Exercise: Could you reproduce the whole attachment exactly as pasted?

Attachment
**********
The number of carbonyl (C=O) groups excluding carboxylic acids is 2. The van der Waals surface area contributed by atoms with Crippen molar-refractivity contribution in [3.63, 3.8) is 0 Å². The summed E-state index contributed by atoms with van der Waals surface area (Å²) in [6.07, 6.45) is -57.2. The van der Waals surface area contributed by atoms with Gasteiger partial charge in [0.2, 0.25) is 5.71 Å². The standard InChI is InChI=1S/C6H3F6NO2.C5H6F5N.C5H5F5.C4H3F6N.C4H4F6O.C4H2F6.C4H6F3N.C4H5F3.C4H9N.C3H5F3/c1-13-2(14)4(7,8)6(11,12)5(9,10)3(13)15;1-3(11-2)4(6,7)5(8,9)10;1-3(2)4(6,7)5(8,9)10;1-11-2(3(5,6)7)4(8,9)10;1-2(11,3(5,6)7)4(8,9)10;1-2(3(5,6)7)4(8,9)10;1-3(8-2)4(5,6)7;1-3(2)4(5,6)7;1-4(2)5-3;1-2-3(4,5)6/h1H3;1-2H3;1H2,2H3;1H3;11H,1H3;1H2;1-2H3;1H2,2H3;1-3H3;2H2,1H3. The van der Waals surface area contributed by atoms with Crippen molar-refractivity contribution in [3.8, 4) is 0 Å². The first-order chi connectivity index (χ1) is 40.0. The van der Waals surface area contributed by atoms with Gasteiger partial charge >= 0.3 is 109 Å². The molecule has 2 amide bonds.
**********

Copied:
The number of carbonyl (C=O) groups excluding carboxylic acids is 2. The van der Waals surface area contributed by atoms with Crippen molar-refractivity contribution in [3.63, 3.8) is 0 Å². The summed E-state index contributed by atoms with van der Waals surface area (Å²) in [6.07, 6.45) is -57.2. The van der Waals surface area contributed by atoms with Gasteiger partial charge in [0.2, 0.25) is 5.71 Å². The standard InChI is InChI=1S/C6H3F6NO2.C5H6F5N.C5H5F5.C4H3F6N.C4H4F6O.C4H2F6.C4H6F3N.C4H5F3.C4H9N.C3H5F3/c1-13-2(14)4(7,8)6(11,12)5(9,10)3(13)15;1-3(11-2)4(6,7)5(8,9)10;1-3(2)4(6,7)5(8,9)10;1-11-2(3(5,6)7)4(8,9)10;1-2(11,3(5,6)7)4(8,9)10;1-2(3(5,6)7)4(8,9)10;1-3(8-2)4(5,6)7;1-3(2)4(5,6)7;1-4(2)5-3;1-2-3(4,5)6/h1H3;1-2H3;1H2,2H3;1H3;11H,1H3;1H2;1-2H3;1H2,2H3;1-3H3;2H2,1H3. The van der Waals surface area contributed by atoms with Crippen molar-refractivity contribution in [3.8, 4) is 0 Å². The first-order chi connectivity index (χ1) is 40.0. The van der Waals surface area contributed by atoms with Gasteiger partial charge >= 0.3 is 109 Å². The molecule has 2 amide bonds.